Crimson Publishers Publish With Us Reprints e-Books Video articles

Full Text

Environmental Analysis & Ecology Studies

Feature Diversity of Zonal Karsts

Márton Veress*

Department of Geography, Eötvös Lóránd University, Hungary

*Corresponding author: Márton Veress, Department of Geography, Eötvös Lóránd University, Szombathely-9700, Hungary

Submission: March 19, 2021; Published: December 03, 2021

DOI: 10.31031/EAES.2021.09.000713

ISSN 2578-0336
Volume9 Issue3

Abstract

A relation was determined between the distance of zonal karst types from the Equator and the diversity of their features.

Keywords: Zonal karst type; Feature diversity; Distance from the Equator

Introduction

The determination of karst types by their environment through their feature diversity is described here. Based on their characteristics, karst areas can be categorized as karst types. Researchers have distinguished and described various karst types [1-6]. Karst types can be classified as zonal and azonal groups [7]. Zonal karsts are climate dependent (e.g., tropical karst). Azonal karsts occur in the area of zonal karsts, but they are more or less independent due to any of their characteristics (for example according to rock quality karst can be of evaporate type or carbonate karst type under any climate).
The characteristics, the features, and the processes of a karst type are more or less different from other types. Table 1 includes the above-mentioned characteristics of various zonal karst types. It can be established that on the Earth, the feature diversity on zonal karst types being closer to the Equator is greater than farther from it. However, the number of processes and effects being present in their area first increases farther from the Equator (Temperate Belt) then it decreases (Cold Climate Zone).
The reason for the increase of feature diversity is that dissolution intensity increases towards the Equator which can be traced back to the increase of biogenic CO2 production. Since under temperate climate the larger number of processes and effects does not change this fact either, this indicates that dissolution is the predominant process which is responsible for the development and state of the phenomena of karst areas prevails over other geomorphic process on the karsts [8].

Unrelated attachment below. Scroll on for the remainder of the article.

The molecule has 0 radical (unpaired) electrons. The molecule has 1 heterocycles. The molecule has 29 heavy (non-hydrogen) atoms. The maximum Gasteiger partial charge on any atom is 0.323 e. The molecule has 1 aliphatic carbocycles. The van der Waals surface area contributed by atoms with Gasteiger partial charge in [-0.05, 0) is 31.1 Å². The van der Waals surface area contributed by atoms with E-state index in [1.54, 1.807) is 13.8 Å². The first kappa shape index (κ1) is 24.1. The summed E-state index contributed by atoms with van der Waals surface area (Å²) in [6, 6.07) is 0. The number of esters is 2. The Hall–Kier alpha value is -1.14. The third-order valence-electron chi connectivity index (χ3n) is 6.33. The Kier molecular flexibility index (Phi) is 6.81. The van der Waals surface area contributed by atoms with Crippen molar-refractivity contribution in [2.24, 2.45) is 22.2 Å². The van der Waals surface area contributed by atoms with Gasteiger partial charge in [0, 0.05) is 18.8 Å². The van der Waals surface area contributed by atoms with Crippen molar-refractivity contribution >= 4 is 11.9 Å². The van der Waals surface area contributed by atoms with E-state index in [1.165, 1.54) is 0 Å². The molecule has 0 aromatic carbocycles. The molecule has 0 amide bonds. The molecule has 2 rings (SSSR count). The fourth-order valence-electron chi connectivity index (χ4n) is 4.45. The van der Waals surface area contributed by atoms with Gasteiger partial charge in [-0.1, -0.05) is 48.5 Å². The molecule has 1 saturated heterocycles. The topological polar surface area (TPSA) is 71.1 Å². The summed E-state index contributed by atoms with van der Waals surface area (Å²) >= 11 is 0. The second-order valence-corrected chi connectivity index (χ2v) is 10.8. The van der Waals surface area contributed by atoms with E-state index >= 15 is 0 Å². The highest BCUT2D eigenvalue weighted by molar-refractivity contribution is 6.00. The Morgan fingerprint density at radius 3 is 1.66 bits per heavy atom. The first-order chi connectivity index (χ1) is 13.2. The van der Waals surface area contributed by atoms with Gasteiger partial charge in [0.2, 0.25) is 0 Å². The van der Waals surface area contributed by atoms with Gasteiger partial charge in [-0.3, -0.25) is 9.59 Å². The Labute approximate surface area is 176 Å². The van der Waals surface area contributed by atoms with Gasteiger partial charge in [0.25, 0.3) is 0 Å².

Table 1: Solution and partly solution surface karst features and processes on zonal karst types.


References

  1. Grund A (1914) The geographical cycle in the karst. Gesellschaft für Erdkunde 52: 621-640.
  2. Cvijič J (1918) Underground hydrography and morphological evolution of karst. Revue de Geographie Alpine 6(4): 375-426.
  3. Gvozdetskiy NA (1965) Types of Karst in the U.S.S.R. Separatum, Prob Speleol Res (Prague): 47-54.
  4. Sweeting MM (1973) Karst Landforms, Columbia University Press, New York, USA, p. 362.
  5. Jakucs L (1977) Morphogenetics of Karst Regions. Adam Hilgar, Bristol, England, p. 284.
  6. White WB (1988) Geomorphology and Hydrology of Karst Terrains. Oxford University Press, New York, USA, p. 464.
  7. Veress M (2020) Karst Types and Their Karstification. Journal of Earth Science 31(3): 621-634.
  8. Cvijič J (1925) Morphological types of limestone soils. CR Acad Sci, Paris, France.

© 2021 © Márton Veress. This is an open access article distributed under the terms of the Creative Commons Attribution License , which permits unrestricted use, distribution, and build upon your work non-commercially.

About Crimson

We at Crimson Publishing are a group of people with a combined passion for science and research, who wants to bring to the world a unified platform where all scientific know-how is available read more...

Leave a comment

Contact Info

  • Crimson Publishers, LLC
  • 555 Madison Avenue, 5th floor
  •     New York, NY 10022, USA
  • +1 (929) 600-8049
  • +1 (929) 447-1137
  • info@crimsonpublishers.com
  • www.crimsonpublishers.com